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Credit Lines

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  • Xavier Mateos-Planas

    (Queen Mary Uiversity of London)

Abstract

This paper develops a new theory of long term unsecured credit contracts based on costly contracting that matches the data in a variety of dimensions. Credit lines are long term relations between lending firms and households that pre-specify a credit limit and interest rate in each period. Households can unilaterally default in as in the U.S. Bankruptcy code, and can unilaterally switch credit lines. Lending firms can set a new credit limit at any time, but must commit to the interest rate or not depending on the regulatory setting. We solve and characterize the equilibria, finding the resulting set of contracts as well as the distribution of households over interest rates, credit limits and wealth. We find that this model replicates the main properties of typical lending contracts. We use the theory to study the new regulatory rules in the U.S. credit card market which require a stronger commitment from lending firms not to raise interest rates discretionally. This results in tighter limits but lower interest rates, reduced indebtedness and lower default. Typically, but not for all households, the new policy improves welfare.

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Bibliographic Info

Paper provided by Society for Economic Dynamics in its series 2011 Meeting Papers with number 1293.

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Date of creation: 2011
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Handle: RePEc:red:sed011:1293

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  1. Timothy J Kehoe & David K Levine, 1993. "Debt Constrained Asset Markets," Levine's Working Paper Archive 1276, David K. Levine.
  2. Satyajit Chatterjee & Dean Corbae, 2004. "A Competitive Theory of Credit Scoring," 2004 Meeting Papers, Society for Economic Dynamics 823, Society for Economic Dynamics.
  3. Athreya, Kartik B. & Simpson, Nicole B., 2006. "Unsecured debt with public insurance: From bad to worse," Journal of Monetary Economics, Elsevier, Elsevier, vol. 53(4), pages 797-825, May.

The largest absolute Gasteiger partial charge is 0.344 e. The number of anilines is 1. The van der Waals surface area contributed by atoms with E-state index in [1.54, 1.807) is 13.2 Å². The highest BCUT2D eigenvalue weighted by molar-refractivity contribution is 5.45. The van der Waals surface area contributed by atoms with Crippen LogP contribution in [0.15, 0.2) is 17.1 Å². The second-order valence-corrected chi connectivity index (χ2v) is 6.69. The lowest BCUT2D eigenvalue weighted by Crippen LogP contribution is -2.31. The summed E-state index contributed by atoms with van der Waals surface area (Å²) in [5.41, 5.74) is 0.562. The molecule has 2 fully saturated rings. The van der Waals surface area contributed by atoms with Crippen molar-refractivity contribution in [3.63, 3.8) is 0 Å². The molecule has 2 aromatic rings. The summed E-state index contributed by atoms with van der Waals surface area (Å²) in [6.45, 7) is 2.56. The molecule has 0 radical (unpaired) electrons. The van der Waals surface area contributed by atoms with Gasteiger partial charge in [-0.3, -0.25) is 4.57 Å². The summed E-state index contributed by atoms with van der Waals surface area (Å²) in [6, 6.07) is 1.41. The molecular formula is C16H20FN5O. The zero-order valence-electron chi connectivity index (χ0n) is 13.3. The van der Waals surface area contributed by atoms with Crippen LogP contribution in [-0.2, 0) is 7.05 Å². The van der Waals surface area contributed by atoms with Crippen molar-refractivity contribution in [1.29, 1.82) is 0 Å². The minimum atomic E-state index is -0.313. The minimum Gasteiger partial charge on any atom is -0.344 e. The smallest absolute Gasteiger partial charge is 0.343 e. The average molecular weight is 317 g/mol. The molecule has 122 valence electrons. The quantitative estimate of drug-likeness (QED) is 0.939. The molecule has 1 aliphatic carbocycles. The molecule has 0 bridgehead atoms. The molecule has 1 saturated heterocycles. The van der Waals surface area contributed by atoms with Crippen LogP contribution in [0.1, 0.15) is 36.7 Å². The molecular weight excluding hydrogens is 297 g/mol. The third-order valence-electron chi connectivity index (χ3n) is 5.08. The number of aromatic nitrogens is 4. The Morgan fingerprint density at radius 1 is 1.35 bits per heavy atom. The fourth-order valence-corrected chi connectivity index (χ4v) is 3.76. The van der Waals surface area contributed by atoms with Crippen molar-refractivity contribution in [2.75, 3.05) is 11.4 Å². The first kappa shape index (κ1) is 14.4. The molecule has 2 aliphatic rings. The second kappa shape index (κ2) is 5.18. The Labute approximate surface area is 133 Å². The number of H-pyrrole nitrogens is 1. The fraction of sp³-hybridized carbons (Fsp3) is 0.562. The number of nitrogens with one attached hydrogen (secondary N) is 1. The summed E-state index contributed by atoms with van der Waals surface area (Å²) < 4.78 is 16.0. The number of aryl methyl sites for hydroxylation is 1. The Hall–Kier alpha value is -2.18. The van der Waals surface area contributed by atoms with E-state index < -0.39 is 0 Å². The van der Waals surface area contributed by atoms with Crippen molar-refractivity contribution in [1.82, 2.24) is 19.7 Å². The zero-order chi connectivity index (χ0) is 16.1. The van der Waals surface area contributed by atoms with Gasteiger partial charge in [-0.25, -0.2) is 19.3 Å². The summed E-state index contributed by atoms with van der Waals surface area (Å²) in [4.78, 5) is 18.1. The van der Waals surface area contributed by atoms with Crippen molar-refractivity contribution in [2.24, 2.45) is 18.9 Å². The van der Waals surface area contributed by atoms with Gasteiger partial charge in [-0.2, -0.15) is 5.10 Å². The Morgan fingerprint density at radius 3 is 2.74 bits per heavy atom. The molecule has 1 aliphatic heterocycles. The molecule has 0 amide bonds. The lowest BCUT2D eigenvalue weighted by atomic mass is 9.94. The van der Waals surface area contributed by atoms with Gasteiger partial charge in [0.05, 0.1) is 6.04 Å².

4. Josep Pijoan-Mas 2 & Antonia Díaz & José-Víctor Ríos-Rull, 2001. "Habit Formation: Inplications For The Wealth Distribution," Economics Working Papers we015114, Universidad Carlos III, Departamento de Economía.
  5. Igor Livshits & James MacGee & Michèle Tertilt, 2010. "Accounting for the Rise in Consumer Bankruptcies," American Economic Journal: Macroeconomics, American Economic Association, American Economic Association, vol. 2(2), pages 165-93, April.
  6. Makoto Nakajima, 2010. "Business cycles in the equilibrium model of labor market search and self-insurance," Working Papers 10-24, Federal Reserve Bank of Philadelphia.
  7. Mateos-Planas, Xavier, 2009. "A model of credit limits and bankruptcy with applications to welfare and indebtedness," Discussion Paper Series In Economics And Econometrics, Economics Division, School of Social Sciences, University of Southampton 0910, Economics Division, School of Social Sciences, University of Southampton.
  8. James S. Costain & Michael Reiter, 2003. "Business cycles, unemployment insurance and the calibration of matching models," Economics Working Papers, Department of Economics and Business, Universitat Pompeu Fabra 872, Department of Economics and Business, Universitat Pompeu Fabra, revised Oct 2006.
  9. Satyajit Chatterjee & Dean Corbae & Makoto Nakajima & Jose-Victor Rios-Rull, 2007. "A quantitative theory of unsecured consumer credit with risk of default," Working Papers 07-16, Federal Reserve Bank of Philadelphia.
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  1. Game Thoery and Macroeconomics
    by paragwaknis in Musings of the Sorts on 2012-07-16 18:42:41
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Cited by:
  1. Athreya, Kartik & Tam, Xuan S. & Young, Eric R., 2009. "Unsecured credit markets are not insurance markets," Journal of Monetary Economics, Elsevier, Elsevier, vol. 56(1), pages 83-103, January.
  2. Xavier Mateos-Planas, 2011. "Consumer default with complete markets," 2011 Meeting Papers, Society for Economic Dynamics 954, Society for Economic Dynamics.
  3. Leonardo Martinez & Juan Carlos Hatchondo, 2009. "A model of credit risk without commitment," 2009 Meeting Papers, Society for Economic Dynamics 978, Society for Economic Dynamics.
  4. N. Narajabad, Borghan, 2010. "Information Technology and the Rise of Household Bankruptcy," MPRA Paper 21058, University Library of Munich, Germany.
  5. Xavier Mateos-Planas & David Benjamin, 2012. "Formal vs. Informal Default in Consumer Credit," 2012 Meeting Papers, Society for Economic Dynamics 144, Society for Economic Dynamics.

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